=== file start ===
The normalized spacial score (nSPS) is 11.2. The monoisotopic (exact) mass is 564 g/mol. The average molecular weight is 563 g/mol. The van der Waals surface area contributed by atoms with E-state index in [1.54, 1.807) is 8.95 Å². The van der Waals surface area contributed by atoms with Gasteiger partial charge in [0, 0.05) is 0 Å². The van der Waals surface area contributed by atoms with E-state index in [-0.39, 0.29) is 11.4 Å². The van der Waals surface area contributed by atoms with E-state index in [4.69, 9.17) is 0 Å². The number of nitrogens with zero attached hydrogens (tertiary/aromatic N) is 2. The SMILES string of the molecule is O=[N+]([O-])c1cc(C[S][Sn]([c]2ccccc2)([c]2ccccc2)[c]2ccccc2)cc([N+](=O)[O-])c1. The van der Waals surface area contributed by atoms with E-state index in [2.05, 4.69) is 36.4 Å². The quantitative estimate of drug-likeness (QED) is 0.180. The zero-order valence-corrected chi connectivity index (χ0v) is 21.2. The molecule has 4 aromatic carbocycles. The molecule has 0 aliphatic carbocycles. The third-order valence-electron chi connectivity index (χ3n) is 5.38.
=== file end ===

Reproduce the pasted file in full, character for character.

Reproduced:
The normalized spacial score (nSPS) is 11.2. The monoisotopic (exact) mass is 564 g/mol. The average molecular weight is 563 g/mol. The van der Waals surface area contributed by atoms with E-state index in [1.54, 1.807) is 8.95 Å². The van der Waals surface area contributed by atoms with Gasteiger partial charge in [0, 0.05) is 0 Å². The van der Waals surface area contributed by atoms with E-state index in [-0.39, 0.29) is 11.4 Å². The van der Waals surface area contributed by atoms with E-state index in [4.69, 9.17) is 0 Å². The number of nitrogens with zero attached hydrogens (tertiary/aromatic N) is 2. The SMILES string of the molecule is O=[N+]([O-])c1cc(C[S][Sn]([c]2ccccc2)([c]2ccccc2)[c]2ccccc2)cc([N+](=O)[O-])c1. The van der Waals surface area contributed by atoms with E-state index in [2.05, 4.69) is 36.4 Å². The quantitative estimate of drug-likeness (QED) is 0.180. The zero-order valence-corrected chi connectivity index (χ0v) is 21.2. The molecule has 4 aromatic carbocycles. The molecule has 0 aliphatic carbocycles. The third-order valence-electron chi connectivity index (χ3n) is 5.38.